When our family left the immigration desk in Phnom Penh on April 11, we had left something very important behind. We were no longer in possession of our passports, those critical documents that serve as your identification and allow you to travel internationally.
We had been forced to surrender our passports to the authorities throughout a 15-day government-enforced quarantine. This was a time when our freedoms and lifestyles were stripped away. We were left to rely on God’s sustaining power and the strength he would provide our family to manage the isolation.
We were in the process of re-entering Cambodia after being in the United States to care for health problems Tiffany had been experiencing. She had gone through countless doctors’ visits, tests, diagnoses and a heart ablation before being granted medical clearance to return. In trying to return to Cambodia, we hit obstacles acquiring our children’s visas and our daughter, Katie, tested positive for COVID. We wanted to get back to regular life and ministry.
After surrendering our passports, we went through the first of two brutal COVID tests. Tired and confused, we were directed to board a bus taking us to an unknown destination. The bus soon stopped along the road and we were forced to unload our luggage at a less-than-pristine hotel. The hotel staff immediately began giving us instructions in a language that was neither Khmer (Cambodian) or English, both of which we knew.
We completed the incomprehensible forms, struggled to maintain the locations of our children and our luggage, and worked our way to the front desk where hotel management began dispersing room assignments. We were given a box of congealing food and told we would be receiving breakfast at 6:30 a.m. with food left at our door, which was how we received our food for the entire quarantine.
Our quarantine meal delivery gave us new insights regarding the Israelites’ time in the wilderness, being given food every day through God’s provision. Yes, there was monotony, as per our request we received rice and pork three times a day because other dishes were quite unappetizing and even unrecognizable.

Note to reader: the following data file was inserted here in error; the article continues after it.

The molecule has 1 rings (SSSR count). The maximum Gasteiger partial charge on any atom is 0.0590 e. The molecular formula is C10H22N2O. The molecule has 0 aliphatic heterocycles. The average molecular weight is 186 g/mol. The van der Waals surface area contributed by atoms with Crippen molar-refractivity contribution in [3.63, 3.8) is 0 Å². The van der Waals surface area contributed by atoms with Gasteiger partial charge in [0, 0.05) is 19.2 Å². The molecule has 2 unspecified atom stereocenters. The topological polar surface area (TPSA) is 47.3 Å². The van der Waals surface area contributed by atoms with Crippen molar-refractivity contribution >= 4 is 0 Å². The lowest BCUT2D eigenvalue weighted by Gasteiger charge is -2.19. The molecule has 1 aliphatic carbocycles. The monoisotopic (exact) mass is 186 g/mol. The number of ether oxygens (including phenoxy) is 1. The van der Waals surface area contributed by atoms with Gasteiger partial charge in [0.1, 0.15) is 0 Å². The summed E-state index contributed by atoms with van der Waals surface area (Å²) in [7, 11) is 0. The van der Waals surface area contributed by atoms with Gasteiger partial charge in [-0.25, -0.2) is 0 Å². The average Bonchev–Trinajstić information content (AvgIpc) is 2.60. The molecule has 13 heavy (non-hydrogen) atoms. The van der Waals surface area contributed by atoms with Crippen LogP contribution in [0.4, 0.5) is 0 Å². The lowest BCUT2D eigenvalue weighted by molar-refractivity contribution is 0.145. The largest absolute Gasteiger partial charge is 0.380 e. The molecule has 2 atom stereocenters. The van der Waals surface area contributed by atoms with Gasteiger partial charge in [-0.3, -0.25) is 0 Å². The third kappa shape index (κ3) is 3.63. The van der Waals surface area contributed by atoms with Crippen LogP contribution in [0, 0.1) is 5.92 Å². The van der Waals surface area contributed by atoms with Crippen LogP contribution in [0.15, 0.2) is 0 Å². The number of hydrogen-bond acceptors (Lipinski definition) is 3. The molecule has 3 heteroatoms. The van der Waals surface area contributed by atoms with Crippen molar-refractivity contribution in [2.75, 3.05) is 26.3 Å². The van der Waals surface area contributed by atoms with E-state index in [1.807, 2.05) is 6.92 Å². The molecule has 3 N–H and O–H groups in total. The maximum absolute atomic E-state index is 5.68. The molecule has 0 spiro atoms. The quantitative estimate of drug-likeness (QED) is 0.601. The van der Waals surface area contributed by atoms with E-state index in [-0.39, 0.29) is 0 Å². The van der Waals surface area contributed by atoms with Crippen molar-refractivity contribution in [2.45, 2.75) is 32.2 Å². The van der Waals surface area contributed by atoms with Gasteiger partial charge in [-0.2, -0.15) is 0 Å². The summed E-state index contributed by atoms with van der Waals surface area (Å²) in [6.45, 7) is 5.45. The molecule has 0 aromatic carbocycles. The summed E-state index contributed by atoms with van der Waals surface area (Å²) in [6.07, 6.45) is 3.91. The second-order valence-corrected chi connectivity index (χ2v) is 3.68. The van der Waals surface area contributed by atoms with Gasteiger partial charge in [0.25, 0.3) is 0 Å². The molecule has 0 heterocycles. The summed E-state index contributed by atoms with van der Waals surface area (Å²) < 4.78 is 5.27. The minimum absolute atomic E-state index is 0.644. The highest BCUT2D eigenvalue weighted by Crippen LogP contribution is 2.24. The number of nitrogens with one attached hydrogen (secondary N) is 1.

God was sustaining us, however, providing for our needs and allowing certain breaks in the monotony to keep us encouraged. When some breakfasts contained fried noodles instead of rice, our children celebrated. When a meal included a banana, our family cheered.
We prayed and asked God to clear the way for our exit.
He answered with a resounding word, “negative.”
We were on our way home.
Our children demonstrated the amazing way God has been forming them as never once did they complain about the food. They understood we did not have a choice in what was provided, and what had been given was enough.
God also sustained our health. If a health emergency arose, we had wondered if we would receive treatment, or be prevented from getting proper care. There were difficult moments as the hotel food caused some acute digestive problems for Tiffany. We were concerned the irritation would result in dehydration and the need for intravenous fluids.
God’s presence met us in our concern, his Word assured us of his constant care, and no significant health issues occurred. “They remembered that God was their Rock, that God Most High was their Redeemer” (Psalm 78:35).
We were deeply aware of God’s sustaining presence in many facets of this experience. When hotel management was not helpful, Khmer workers also forced to self-isolate at the hotel were amazingly helpful. When the monotony of quarantine was trying, God provided engaging work, Legos and family games, gymnastics for our children on the mattresses and moments of quiet reflection. When the strict travel lockdown in the city would have prevented us from traveling from the hotel, a friend managed to arrange a police escort, allowing us to pass the many blockades and barriers.
We had our second COVID test on day 14. While it was a relief to be able to leave our room, the test process felt brutal, as it seemed we were letting the health officials violate our children right in front of us. The tears in our children’s eyes made our hearts break, but we knew this test would allow us to cross over from quarantine to living, like the Israelites crossing the Jordan from wilderness to the Promised Land.
We prayed and asked God to clear the way for our exit. He answered with a resounding word, “negative.” We were on our way home. God had sustained us through our quarantine wilderness.